Yesterday Google kicked off this year’s annual developer conference Google I/O 2014 at Moscone Center in San Francisco. We produce here the transcript of the opening keynote of the event…
Ladies and gentlemen, please welcome Senior Vice President, Android, Chrome, and Apps, Sundar Pichai.
Sundar Pichai – SVP, Android, Chrome, and Apps, Google
Thank you, everyone. It’s great to see all of you. Welcome to Google I/O. Every year, we look forward to this date. We’ve been hard at work since last I/O evolving our platforms so that developers like you can build amazing experiences. So thank you for joining us in person.
I/O is a pretty global event. We have viewing parties in over 597 locations in 85 countries, in six continents. And there are over one million people watching this on the live stream today. Let’s say hello to a few locations.
London. Hello, London.
Let’s say hello to Brazil. Everyone is talking about Brazil today. So if it weren’t for I/O, I would be there for the World Cup. I’m tempted to shout “goal!”
Finally, let’s go to Nigeria, where we are thrilled to have an all-female developer group in Nigeria. We are working hard to elevate women in computer science. So look forward to seeing what they develop one day. In fact, at I/O this year, we are very excited there is over 20% female participation, which is up from 8% last year.
And even more excited, we are joined by over 1,000 women in this room today. So thank you.
Of course, I/O is when we talk about our two large computing platforms, open platforms, Android and Chrome, which are built from the groundup for developers like you. Today, we are going to give you an update on the momentum we are seeing in mobile. We are living in amazing times. So we want to talk about the mobile momentum we see and how we are evolving our platforms to support that momentum. And more importantly, we are beginning to think and evolve our platforms beyond mobile. You will hear about that from us today.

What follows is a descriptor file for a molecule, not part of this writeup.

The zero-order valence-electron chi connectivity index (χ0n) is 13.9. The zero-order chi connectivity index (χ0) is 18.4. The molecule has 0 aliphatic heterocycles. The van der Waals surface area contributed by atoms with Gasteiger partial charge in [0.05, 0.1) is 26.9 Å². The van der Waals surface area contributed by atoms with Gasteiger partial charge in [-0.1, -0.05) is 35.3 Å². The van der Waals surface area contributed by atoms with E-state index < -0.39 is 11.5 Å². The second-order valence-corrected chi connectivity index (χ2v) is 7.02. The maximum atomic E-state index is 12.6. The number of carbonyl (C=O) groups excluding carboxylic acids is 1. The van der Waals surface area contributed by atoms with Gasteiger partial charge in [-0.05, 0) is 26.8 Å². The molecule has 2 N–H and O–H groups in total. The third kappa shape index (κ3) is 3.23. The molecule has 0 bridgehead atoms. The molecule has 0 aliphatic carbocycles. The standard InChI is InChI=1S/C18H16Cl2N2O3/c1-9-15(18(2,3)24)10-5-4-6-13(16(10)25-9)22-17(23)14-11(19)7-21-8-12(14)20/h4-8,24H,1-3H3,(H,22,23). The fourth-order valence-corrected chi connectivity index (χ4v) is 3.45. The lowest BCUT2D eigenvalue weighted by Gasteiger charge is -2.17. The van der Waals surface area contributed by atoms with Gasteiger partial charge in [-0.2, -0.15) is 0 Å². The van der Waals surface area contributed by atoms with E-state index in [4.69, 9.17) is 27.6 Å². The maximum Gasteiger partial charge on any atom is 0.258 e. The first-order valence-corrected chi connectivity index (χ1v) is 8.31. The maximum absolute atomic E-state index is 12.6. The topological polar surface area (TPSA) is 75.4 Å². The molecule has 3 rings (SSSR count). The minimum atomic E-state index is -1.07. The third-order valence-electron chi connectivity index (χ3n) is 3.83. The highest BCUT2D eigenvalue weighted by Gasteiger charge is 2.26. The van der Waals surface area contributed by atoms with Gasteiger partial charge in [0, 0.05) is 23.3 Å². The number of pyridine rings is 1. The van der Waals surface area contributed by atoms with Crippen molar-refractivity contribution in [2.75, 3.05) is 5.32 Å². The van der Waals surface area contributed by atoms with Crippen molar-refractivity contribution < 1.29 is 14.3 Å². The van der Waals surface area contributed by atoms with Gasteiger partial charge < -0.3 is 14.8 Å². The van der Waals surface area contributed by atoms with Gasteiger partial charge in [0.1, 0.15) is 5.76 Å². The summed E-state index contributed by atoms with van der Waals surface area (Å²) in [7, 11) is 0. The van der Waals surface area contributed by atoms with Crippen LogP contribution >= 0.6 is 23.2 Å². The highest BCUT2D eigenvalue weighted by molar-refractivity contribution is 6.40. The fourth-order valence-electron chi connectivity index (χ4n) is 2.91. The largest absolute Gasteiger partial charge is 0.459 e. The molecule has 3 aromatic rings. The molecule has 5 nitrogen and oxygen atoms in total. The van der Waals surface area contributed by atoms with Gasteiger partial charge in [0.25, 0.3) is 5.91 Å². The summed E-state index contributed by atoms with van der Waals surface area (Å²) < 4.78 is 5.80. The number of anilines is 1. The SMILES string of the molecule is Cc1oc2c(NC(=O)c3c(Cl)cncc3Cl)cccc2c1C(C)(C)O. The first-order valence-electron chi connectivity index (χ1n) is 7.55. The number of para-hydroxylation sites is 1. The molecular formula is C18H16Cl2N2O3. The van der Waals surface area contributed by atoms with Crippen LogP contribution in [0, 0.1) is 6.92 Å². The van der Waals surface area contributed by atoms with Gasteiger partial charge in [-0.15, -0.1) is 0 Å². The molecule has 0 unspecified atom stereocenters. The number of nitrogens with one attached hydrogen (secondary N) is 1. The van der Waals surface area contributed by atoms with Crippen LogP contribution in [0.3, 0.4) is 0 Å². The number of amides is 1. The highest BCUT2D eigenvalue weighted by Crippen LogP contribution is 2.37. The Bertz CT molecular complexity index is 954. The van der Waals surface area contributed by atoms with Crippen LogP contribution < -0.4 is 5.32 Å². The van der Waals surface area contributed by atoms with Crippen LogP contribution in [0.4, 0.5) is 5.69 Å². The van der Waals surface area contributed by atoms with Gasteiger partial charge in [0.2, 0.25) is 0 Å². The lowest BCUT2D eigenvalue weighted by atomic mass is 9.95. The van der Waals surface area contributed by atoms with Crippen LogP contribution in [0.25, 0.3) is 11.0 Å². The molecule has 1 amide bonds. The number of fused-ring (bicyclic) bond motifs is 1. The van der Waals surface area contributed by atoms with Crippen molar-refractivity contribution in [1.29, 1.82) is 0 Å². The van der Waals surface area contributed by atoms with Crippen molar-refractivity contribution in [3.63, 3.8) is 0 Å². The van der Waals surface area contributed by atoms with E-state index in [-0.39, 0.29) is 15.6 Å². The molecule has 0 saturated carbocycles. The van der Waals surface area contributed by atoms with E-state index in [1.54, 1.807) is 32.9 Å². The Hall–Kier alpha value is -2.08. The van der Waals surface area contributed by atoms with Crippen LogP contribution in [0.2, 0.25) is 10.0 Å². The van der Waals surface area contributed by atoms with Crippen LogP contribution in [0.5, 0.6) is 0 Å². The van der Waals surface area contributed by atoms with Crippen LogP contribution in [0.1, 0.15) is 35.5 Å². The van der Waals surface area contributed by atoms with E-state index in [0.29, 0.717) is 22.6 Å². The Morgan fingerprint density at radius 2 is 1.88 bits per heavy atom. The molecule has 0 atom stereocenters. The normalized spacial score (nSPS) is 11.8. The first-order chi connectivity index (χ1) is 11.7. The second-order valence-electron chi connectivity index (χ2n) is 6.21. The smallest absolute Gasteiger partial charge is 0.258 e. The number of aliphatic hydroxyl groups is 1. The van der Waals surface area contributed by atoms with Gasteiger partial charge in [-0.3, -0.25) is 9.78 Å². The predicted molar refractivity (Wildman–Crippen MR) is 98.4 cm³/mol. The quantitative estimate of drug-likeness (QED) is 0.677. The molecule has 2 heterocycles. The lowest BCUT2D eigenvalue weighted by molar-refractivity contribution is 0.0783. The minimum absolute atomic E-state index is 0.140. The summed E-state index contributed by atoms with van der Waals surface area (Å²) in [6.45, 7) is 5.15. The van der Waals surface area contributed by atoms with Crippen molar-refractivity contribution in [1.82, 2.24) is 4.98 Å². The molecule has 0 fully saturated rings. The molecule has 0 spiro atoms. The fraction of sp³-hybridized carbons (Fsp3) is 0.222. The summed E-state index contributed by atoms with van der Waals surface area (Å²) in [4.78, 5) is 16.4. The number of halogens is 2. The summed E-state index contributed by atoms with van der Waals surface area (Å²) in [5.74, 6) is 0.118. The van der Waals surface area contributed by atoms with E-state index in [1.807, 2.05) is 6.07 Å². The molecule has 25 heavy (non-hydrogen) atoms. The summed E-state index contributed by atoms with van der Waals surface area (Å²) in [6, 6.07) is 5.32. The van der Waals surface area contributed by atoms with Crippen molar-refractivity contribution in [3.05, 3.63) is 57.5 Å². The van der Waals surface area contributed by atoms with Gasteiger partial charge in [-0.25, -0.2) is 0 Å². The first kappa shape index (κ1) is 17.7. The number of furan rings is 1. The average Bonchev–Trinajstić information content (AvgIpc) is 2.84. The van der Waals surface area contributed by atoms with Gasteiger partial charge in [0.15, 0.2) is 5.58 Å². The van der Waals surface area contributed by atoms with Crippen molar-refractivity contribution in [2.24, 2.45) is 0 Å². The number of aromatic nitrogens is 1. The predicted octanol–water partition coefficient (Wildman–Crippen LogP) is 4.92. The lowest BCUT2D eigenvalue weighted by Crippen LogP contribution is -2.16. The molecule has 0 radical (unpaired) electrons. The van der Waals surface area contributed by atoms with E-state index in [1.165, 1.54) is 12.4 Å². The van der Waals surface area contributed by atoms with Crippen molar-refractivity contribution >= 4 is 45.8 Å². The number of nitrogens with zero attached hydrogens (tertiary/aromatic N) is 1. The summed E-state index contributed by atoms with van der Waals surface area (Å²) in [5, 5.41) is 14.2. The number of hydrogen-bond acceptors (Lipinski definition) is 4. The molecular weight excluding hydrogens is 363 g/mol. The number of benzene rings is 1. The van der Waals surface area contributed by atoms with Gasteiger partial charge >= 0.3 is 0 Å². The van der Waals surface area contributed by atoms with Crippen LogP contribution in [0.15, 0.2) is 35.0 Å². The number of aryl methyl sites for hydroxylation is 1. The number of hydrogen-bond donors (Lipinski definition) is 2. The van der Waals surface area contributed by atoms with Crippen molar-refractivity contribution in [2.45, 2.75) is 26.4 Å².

And, finally, we want to talk to you as developers as to how you can achieve success on top of our platforms, including an update on Google Cloud platform and Google Play. So let’s get started.
If you look at global smartphone shipments, the numbers are stunning. The industry shipped over 300 million phones last quarter, so they’re on track to ship well over a billion phones each year.
So how is Android doing in the face of this momentum? So in the past, we have talked about cumulative activations of Android. We are switching and focusing on 30-day-active users, users who are currently using their Android devices globally. And you can see the number has been doubling every year. We have gone from 220 million to over 530 million as of last year’s I/O. We are very excited as of this year’s I/O, we are over one billion 30-day-actives users.
The robot is pretty happy as well. So let’s internalize what one billion users actually mean. Android users on a given day sent over 20 billion text messages each and every day. More importantly, perhaps, they take around 93 million selfies every day. The team tells me about 31 million of these are duck faces. We estimate Android users take around 1.5 trillion steps per day, and they pull out their phones and check it over 100 billion times each day. Important use cases which we are working on addressing and you’ll hear about it later today.